This was particularly unfortunate, as the German High Command actually sent a private envoy to tell the Chamberlain government they would mount a coup if Hitler ordered an attack and started a war that Germany must surely lose. See the Wikipedia article on the Munich Agreement/Opinion:

On 4 August 1938, a secret Army meeting was held. Beck read his lengthy report to the assembled officers. They all agreed something had to be done to prevent certain disaster. Beck hoped they would all resign together but no one resigned except Beck. His replacement, General Franz Halder , sympathized with Beck and they both conspired with several top generals, Admiral Wilhelm Canaris (Chief of German Intelligence), and Graf von Helldorf (Berlin's Police Chief) to arrest Hitler the moment he gave the invasion order. This plan would only work if Britain issued a strong warning and a letter to the effect that they would fight to preserve Czechoslovakia. This would help to convince the German people that certain defeat awaited Germany. Agents were therefore sent to England to tell Chamberlain that an attack on Czechoslovakia was planned, and of their intention to overthrow Hitler if this occurred. The proposal was rejected by the British Cabinet and no such letter was issued. Accordingly, the proposed removal of Hitler did not go ahead. [62] On this basis it has been argued that the Munich Agreement kept Hitler in power, although whether it would have been any more successful than the 1944 plot is doubtful.

The allies actions, or lack of them, not only bolstered Hitlers position, but undermined any opposition. Poland and Russia had been willing to untie with teh British and French against Germany over Czechoslovakia. Both were appalled that the French in particular abandoned their treaty obligations. Th Poles shrugged and joined in the scavenging, (though their are cases where Czech and Polish forces worked together to stop further German advances). But the Soviet Union started seeking a rapprochement with Hitler.

Unfortunately it was only Hitler's occupation of the 'rump' of Czechoslovakia a few months later that revealed the lie of 'no more territorial demands', and swung the Dominions around. People like Prime Minister Menzies in Australia start actually pushing for Britain to make a stand. But too late.

Germany gained 2,175 field guns and cannons, 469 tanks, 500 anti-aircraft artillery pieces, 43,000 machine guns, 1,090,000 military rifles, 114,000 pistols, about a billion rounds of small-arms ammunition, and 3 million rounds of anti-aircraft ammunition. That could then arm about half of the Wehrmacht. [99] Czechoslovak weapons later played a major role in the German conquest of Poland and France, the last of which country had urged Czechoslovakia into surrendering the Sudetenland in 1938.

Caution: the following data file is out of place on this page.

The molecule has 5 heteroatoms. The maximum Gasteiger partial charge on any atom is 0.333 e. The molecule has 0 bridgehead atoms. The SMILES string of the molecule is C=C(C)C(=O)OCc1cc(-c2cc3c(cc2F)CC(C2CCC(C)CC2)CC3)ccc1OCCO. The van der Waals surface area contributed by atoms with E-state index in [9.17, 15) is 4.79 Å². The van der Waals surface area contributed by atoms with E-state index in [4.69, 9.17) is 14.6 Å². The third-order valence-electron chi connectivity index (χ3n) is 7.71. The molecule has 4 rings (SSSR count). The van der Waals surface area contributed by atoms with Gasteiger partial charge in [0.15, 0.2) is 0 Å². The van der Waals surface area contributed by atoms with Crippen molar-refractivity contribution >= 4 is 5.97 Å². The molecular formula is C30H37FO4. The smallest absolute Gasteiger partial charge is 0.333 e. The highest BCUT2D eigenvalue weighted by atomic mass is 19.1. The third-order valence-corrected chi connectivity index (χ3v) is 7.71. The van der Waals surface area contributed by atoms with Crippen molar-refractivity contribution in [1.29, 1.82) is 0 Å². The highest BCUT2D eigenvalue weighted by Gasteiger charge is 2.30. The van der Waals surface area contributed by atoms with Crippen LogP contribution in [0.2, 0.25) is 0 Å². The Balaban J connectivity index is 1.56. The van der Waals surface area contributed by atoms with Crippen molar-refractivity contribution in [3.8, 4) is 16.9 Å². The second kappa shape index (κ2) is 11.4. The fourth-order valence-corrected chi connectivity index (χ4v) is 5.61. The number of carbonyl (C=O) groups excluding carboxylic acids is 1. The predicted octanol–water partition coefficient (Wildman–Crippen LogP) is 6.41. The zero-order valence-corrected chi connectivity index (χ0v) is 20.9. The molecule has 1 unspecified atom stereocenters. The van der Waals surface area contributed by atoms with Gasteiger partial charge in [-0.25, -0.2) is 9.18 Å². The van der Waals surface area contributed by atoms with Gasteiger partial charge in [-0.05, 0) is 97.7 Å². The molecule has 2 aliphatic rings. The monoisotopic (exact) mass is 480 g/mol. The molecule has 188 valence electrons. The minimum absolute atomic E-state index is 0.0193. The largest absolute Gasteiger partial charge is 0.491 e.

Unfortunately the next opportunity for a stand was Poland.

The problem with Poland was that it was a bad country to make a stand for. Politically and militarily.

Whereas Czechoslovakia was a nice fairly innocuous country that could and would have put up a fight that Britain and France - possibly even Italy – could have effectively supported, Poland was not.

Poland was a fairly nasty aggressor between the wars, invading Russia in the 1920's, and gleefully grabbing part of Czechoslovakia, and indeed Hungary, when the Nazi's carved it up in 1938. Nor were they militarily capable of holding the Germans – armed with Czech tanks – off on open plains, the way Czech's might have held the considerably weaker German forces a year earlier in the fortified mountain passes. Nor could the allies find an effective way to support the Poles, particularly after the Russians also stabbed them in the back.

So the first point at which the British could go to war, was probably the point at which they shouldn't, and for a country they definitely shouldn't. (And which, notably, they couldn't save anyway, neither from the Germans, or from the Soviet's post war.)

Frankly the September 1939 start to the war was during a fairly temporary optimum window for the Germans.

The German economy was already in poor condition, and it was the looting of Austrian gold and Czech armaments that gave it a temporary boost in what was effectively still peacetime. (The later looting of the Polish and French economies never made up for the costs of a full world war being in progress.)

Demographically German military manpower was at a height in 1940/41 that gave it an advantage over the allies and potentially Russians, that would quickly evaporate within a few years. (Demographics was an important science between the wars, and many leaders – like Hitler and Stalin – make frequent references to it. The Russians in particular would start having more manpower available starting in 1942. perhaps not a coincidence that Germany invaded in 1941?)

The Nazi air forces had a temporary superiority over the Allies in 1939 that was already being rapidly undercut as both the British and the French finally started mass production of newer aircraft. (By mid 1940 British aircraft production had overtaken the Germans, even without the French. If the war had not started in 1939, by 1941 the Luftwaffe would have been numerically quite inferior to the combined British and French air forces, even without the surprisingly effective new fighters being bought on line by the Dutch and others.)